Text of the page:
City First Lady Chirlane McCray will appear before the City Council Tuesday to explain what exactly her mental-health project, ThriveNYC, has achieved before giving her $250 million a year for the next four years.
New Yorkers can be forgiven for failing to notice positive results, what with the ever-growing ranks of homeless mentally ill in our streets and subways (and prisons). As these pages have repeatedly argued, ThriveNYC hasn’t been focused on helping the most seriously mentally ill.
Here, then, are 10 questions council members should ask the first lady to get to the root of that problem.
One: The first substantive statement that appears on ThriveNYC’s Web site claims that “stigma stops people from getting the care they need.” ThriveNYC’s programmatic priorities reflect this belief. Yet in the past, when you wrote about your own daughter’s struggles with mental health, you noted that finding a doctor, not public attitudes, was the biggest barrier to care. So which is it?
Two: In 2017, Gary Belkin, who at the time served as the city’s mental-health chief and now leads policy and strategy for ThriveNYC, admitted to a reporter that only $165 million of the ThriveNYC’s budgeted $850 million was allocated to people with serious mental illness, with the rest presumably directed to other issues. Doesn’t that get things exactly backward, given the centrality of serious mental illness to the current crisis?
Three: You claim that ThriveNYC is a “prevention” program. But serious mental illnesses like schizophrenia and bipolar disorder can’t be prevented, because we still don’t understand the causes. Do you really believe that ThriveNYC can prevent serious mental illness?
Four: Unemployment, bad grades, gender-identity angst, growing up with a single parent — all can make people feel bad but aren’t mental illnesses. Why, then, are you diverting mental health funds to these issues, while 40 percent of the most seriously mentally ill people in New York go untreated?
Five: ThriveNYC has trained some 100,000 New Yorkers in mental health first aid, or MHFA, which helps them identify people who don’t show symptoms of mental illness. But the asymptomatic are not the problem — the symptomatic are. Given that there is no research supporting MHFA’s effectiveness, why do you continue to fund it?
Six: You claim to be measuring 400 metrics but that it is too early to know if ThriveNYC is working. Given that the number of homeless mentally ill, incarcerated mentally ill, suicides and calls to police about the mentally ill are all rising — isn’t it already clear that ThriveNYC isn’t working? Why not focus on these concrete metrics?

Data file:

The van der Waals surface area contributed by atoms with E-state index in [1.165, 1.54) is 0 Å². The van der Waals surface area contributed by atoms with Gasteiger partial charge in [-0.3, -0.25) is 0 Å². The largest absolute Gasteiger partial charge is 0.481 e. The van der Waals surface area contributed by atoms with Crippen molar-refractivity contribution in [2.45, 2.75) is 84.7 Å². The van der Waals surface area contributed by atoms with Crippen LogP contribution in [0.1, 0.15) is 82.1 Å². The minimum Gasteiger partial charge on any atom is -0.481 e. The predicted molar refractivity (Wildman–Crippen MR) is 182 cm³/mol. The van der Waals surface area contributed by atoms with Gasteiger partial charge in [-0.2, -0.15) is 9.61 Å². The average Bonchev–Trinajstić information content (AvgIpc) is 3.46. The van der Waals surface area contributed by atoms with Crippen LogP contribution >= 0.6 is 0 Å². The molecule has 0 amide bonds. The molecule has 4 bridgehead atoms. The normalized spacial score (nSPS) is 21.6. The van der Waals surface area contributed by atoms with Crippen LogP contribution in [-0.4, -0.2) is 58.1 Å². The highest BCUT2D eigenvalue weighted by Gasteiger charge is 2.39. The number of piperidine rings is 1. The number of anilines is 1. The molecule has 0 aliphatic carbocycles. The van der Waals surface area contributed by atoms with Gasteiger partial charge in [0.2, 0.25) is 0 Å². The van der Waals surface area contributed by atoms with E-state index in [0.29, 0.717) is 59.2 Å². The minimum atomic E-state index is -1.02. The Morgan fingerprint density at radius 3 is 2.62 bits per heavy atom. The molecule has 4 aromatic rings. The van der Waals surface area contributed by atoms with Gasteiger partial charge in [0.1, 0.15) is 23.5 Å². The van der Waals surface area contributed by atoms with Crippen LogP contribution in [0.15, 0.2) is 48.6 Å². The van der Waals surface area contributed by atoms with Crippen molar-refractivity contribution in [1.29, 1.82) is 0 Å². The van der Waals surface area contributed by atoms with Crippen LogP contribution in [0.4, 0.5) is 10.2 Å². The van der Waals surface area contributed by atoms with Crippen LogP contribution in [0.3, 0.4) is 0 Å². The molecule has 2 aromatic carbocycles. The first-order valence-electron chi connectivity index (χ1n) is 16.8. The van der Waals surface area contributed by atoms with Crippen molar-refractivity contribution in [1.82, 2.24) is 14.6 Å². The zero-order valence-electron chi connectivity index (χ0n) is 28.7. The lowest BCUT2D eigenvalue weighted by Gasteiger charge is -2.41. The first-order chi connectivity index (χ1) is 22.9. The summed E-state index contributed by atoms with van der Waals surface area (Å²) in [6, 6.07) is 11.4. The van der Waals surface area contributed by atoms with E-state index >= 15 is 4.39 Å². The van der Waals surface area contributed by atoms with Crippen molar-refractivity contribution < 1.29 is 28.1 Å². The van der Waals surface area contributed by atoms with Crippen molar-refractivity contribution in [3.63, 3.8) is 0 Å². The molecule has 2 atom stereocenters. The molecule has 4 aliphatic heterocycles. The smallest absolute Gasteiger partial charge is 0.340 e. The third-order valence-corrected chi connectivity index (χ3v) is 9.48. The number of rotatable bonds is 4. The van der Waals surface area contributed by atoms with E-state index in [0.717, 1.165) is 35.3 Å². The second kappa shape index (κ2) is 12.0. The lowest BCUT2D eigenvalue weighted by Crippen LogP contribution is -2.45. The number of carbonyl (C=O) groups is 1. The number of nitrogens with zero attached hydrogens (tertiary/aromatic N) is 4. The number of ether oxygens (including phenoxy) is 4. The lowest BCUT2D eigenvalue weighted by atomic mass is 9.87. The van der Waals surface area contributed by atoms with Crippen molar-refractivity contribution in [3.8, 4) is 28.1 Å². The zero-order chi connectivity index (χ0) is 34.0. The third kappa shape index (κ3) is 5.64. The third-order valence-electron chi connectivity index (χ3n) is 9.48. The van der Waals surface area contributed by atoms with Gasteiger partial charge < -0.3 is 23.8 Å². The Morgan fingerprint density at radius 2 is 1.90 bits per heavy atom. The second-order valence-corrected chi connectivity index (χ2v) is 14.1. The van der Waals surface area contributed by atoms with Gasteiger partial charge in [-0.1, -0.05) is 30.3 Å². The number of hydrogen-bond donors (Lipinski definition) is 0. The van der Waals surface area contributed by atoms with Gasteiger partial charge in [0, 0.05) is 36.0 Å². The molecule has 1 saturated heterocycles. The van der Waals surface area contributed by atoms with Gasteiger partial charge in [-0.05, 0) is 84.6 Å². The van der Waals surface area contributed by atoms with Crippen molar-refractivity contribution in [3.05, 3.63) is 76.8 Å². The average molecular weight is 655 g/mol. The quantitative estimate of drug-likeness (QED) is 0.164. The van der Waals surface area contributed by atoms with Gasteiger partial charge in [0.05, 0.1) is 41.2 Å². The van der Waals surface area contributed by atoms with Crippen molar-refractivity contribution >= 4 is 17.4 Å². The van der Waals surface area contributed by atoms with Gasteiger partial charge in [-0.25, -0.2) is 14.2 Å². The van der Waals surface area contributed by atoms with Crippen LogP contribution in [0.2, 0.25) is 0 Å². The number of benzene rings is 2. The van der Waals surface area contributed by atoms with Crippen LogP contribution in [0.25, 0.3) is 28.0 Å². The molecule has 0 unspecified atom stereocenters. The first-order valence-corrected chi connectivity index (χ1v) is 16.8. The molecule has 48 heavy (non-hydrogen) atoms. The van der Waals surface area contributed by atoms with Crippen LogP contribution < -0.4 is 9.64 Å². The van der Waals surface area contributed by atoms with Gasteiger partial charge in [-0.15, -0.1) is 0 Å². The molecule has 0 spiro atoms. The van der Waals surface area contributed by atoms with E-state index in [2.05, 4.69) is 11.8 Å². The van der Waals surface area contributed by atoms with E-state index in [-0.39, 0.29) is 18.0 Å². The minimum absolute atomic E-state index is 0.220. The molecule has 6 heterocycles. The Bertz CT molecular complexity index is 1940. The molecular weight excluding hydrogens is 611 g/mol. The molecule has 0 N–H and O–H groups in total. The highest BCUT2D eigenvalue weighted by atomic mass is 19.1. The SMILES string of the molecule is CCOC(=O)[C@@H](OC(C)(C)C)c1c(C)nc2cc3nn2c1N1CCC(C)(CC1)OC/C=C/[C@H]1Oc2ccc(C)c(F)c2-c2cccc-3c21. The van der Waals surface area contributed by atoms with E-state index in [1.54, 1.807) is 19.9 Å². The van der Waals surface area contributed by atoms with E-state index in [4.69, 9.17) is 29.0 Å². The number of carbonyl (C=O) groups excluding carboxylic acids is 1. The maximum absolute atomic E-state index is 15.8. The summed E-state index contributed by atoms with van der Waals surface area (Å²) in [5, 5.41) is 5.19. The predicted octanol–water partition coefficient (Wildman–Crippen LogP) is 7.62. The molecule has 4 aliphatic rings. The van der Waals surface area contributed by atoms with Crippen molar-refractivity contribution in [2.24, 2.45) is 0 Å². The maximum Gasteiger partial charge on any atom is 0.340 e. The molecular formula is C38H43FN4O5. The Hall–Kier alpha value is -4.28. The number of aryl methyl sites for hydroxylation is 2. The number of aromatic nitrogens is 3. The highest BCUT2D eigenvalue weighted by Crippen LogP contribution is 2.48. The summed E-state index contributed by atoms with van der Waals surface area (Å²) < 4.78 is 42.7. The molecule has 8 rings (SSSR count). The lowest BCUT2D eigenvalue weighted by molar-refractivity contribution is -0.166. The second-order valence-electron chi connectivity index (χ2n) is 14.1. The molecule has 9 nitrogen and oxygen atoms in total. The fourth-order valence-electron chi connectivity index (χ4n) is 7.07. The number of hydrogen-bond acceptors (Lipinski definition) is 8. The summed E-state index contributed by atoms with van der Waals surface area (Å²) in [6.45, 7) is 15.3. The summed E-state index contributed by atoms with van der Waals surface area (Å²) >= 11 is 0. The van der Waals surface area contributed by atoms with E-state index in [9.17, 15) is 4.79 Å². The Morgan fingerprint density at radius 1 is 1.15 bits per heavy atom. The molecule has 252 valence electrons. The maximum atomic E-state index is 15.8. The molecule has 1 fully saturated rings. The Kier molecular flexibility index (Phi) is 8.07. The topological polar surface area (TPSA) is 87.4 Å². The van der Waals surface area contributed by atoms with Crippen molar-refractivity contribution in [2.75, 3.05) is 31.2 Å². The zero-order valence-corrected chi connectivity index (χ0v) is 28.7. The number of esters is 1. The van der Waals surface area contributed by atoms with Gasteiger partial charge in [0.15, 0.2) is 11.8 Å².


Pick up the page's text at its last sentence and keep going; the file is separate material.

Seven: It is adults over 18 and under 64 who are most likely to be hospitalized, homeless or incarcerated. So then why does the city budget show that your age-targeted programs mainly focus on people under 18 and over 64?
Eight: ThriveNYC is funding ads asking anyone who is “under stress” to call your mental health hotline. But doesn’t that describe nearly all New Yorkers? Again, why won’t you target the ad campaign at people with serious mental illness? And why are the hotline operators telling people who need a crisis intervention team to call the police instead?
Nine: Kendra’s Law has dramatically reduced homelessness, arrest and incarceration of the seriously mentally ill and is therefore the most effective tool the city has to help the neediest cases. But even if it is true that you have increased use of Kendra’s Law, there are still thousands more who should be in it. Why won’t you push to expand Kendra’s Law to serve all who could benefit from it?
Ten: You are distributing ThriveNYC funds based on identity politics. Favored groups include African-Americans, Latinos, Asian-Americans, LGBTQ people and so on. Is there any evidence that the funds are reaching the most seriously mentally ill residents within those subpopulations — or are they going to community centers?
ThriveNYC is giving mental health and social services programs what they want: mental health funds without an obligation to serve the seriously mentally ill. The City Council should put an end to that and require all mental health funds to be used where they can do the most good.
This piece originally appeared at New York Post
DJ Jaffe is an adjunct fellow at the Manhattan Institue, executive director of Mental Illness Policy Org., and author of Insane Consequences: How the Mental Health Industry Fails the Mentally Ill.
Photo by Jeff Schear / Getty Images